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Source: Cook K, Ineck BA, Lyond WL. Anemias. In: DiPiro, JT, Talbert RL, Yee GC, Matzke GR, Wells BG, Posey LM. Pharmacotherapy: A Pathophysiologic Approach. 8th ed. http://www.accesspharmacy.com/content.aspx?aid=7999561. Accessed June 12, 2012.

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  • Pernicious anemia

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  • Decreased oxygen-carrying capacity of blood characterized by a decrease in hemoglobin (Hb) or red blood cells (RBCs)
  • World Health Organization (WHO definition)
    • Men: Hb <13 g/dL (<130 g/L; <8.07 mmol/L)
    • Women: Hb <12 g/dL (<120 g/L; <7.45 mmol/L)

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  • Major causes of vitamin B12 deficiency
    • Inadequate dietary intake
    • Decreased absorption
      • Pernicious anemia: Deficiency of intrinsic factor can cause decreased absorption of vitamin B12
      • Chronic gastritis due to Helicobacter pylori infection
    • Inadequate utilization

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  • Vitamin B12 functions
    • With folate in the synthesis of building blocks for DNA and RNA
    • In maintaining the integrity of the neurologic system
    • In fatty acid biosynthesis and energy production
  • Vitamin B12 deficiency develops over several years of deprivation because of efficient enterohepatic circulation and body stores.
  • Macrocytic, megaloblastic anemia

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  • Increasing age
  • Use of gastric acid–suppressing agents

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  • Neurologic findings often precede hematologic findings and may occur in the absence of anemia.

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Signs and Symptoms

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  • Neurologic findings
    • Numbness and paraesthesias
    • Peripheral neuropathy
    • Ataxia
    • Diminished vibratory sense
    • Decreased proprioception
    • Vision changes if optic nerve is involved
  • Psychiatric findings
    • Irritability
    • Personality changes
    • Memory impairment
    • Depression
    • Psychosis
  • In children: prolonged deficiency can lead to poor brain development
  • Pallor
  • Mild icterus
  • Glossitis

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Means of Confirmation and Diagnosis

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Laboratory Tests

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  • CBC
  • Reticulocyte count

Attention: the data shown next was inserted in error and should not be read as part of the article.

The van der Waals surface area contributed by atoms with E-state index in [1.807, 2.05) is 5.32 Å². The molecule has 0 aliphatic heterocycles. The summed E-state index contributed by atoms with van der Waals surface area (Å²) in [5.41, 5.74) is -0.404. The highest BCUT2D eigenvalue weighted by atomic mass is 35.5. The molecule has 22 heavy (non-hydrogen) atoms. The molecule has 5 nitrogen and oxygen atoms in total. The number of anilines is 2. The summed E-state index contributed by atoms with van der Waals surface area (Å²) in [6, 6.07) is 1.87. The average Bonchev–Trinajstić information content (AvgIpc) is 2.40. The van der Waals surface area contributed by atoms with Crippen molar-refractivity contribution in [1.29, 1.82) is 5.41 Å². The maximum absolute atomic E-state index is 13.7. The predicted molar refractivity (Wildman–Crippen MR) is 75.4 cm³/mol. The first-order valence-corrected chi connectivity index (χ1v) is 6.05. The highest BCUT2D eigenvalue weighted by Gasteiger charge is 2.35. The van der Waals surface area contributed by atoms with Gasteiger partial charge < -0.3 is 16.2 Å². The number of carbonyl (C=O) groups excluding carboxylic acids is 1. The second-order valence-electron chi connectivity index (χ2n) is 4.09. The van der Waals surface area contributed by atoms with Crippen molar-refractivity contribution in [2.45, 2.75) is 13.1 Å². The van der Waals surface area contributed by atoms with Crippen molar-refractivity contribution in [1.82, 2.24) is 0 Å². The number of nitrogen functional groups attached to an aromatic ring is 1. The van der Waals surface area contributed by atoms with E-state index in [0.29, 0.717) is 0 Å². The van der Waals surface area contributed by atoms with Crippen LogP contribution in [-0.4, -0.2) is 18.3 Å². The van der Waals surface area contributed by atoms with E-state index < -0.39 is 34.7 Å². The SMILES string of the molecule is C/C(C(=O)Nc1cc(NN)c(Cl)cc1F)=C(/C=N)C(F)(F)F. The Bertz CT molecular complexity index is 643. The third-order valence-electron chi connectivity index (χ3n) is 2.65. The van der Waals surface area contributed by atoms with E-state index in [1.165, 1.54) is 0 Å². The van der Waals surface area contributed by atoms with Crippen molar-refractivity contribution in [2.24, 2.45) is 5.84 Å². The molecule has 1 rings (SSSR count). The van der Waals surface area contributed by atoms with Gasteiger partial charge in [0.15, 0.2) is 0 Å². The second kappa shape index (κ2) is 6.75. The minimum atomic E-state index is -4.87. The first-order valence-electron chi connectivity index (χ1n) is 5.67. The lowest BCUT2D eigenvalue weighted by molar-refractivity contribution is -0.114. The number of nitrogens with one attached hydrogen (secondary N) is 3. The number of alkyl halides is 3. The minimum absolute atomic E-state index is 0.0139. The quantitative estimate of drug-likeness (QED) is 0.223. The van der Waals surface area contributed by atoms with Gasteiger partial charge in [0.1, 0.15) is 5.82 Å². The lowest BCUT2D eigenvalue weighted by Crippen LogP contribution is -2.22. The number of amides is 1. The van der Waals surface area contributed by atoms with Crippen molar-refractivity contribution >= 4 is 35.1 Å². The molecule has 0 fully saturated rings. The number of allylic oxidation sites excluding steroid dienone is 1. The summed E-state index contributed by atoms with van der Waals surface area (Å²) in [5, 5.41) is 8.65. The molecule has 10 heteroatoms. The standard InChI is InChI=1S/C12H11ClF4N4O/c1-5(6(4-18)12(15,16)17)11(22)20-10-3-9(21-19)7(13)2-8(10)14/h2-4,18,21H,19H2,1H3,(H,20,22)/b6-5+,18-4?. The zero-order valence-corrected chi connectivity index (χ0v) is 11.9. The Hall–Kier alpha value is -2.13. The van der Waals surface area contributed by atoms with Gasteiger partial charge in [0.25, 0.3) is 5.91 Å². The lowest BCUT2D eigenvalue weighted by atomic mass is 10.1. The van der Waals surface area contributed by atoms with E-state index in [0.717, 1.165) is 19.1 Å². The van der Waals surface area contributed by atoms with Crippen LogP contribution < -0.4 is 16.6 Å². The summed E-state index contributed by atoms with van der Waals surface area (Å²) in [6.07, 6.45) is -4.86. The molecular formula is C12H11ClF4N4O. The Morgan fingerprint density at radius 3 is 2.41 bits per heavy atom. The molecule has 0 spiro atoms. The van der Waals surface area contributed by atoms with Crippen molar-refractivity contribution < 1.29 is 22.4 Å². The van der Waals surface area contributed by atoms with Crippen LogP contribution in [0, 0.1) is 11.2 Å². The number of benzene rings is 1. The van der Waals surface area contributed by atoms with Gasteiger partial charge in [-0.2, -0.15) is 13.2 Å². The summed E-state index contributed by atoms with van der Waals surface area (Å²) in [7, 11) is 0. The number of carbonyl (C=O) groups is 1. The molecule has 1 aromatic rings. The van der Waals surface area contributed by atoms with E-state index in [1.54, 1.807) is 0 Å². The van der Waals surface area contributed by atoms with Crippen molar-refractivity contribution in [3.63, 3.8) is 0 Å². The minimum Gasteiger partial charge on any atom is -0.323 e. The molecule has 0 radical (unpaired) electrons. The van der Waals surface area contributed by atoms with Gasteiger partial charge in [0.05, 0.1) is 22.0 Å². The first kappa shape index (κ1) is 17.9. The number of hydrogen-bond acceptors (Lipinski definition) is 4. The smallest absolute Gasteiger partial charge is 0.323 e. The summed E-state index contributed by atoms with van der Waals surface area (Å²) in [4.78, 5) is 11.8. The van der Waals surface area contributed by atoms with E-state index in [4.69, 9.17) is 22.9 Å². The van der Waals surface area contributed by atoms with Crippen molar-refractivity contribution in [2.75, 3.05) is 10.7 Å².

• Vitamin B12 serum levels
    • <150 pg/mL (<111 pmol/L), together with appropriate peripheral smear and clinical symptoms, is diagnostic of vitamin B12–deficiency anemia.
  • Serum homocysteine
  • Serum methylmalonic acid (MMA)
    • Elevations >1000 nmol/L can confirm diagnosis.

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Diagnostic Procedures

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  • Shilling test to help identify intrinsic factor deficiency
  • Bone marrow aspirate

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Differential Diagnosis

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  • Folic acid deficiency (another cause of megaloblastic anemia)
  • Myelodysplastic syndrome (another cause of macrocytic anemia)
  • Other causes of neurologic symptoms

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  • Reversal of hematologic manifestations
  • Replacement of body stores
  • Prevention or resolution of neurologic manifestations

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  • Early treatment is critical. Neurologic damage may be irreversible if vitamin B12 deficiency not detected and corrected within months.
  • Counsel patients on types of food high in vitamin B12.

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  • Oral vitamin B12 supplementation appears to be as effective as parenteral, even in patients with pernicious anemia, because alternate vitamin B12 absorption pathway is independent of intrinsic factor.
    • Initiate oral cobalamin 1–2 mg daily for 1–2 weeks, followed by 1 mg daily.
  • Parenteral vitamin B12 may also be used. Recommended regimens:
    • Cyanocobalamin 1000 mcg IM daily for 1 week, then weekly for 1 month, and then monthly.
    • Cyanocobalamin 100 mcg IM daily for 1 week, then weekly for 1 month, then monthly
  • Patients with pernicious anemia require lifelong treatment.

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  • Reticulocyte count: reticulocytosis seen in 3–5 days
  • CBC: Hg ...

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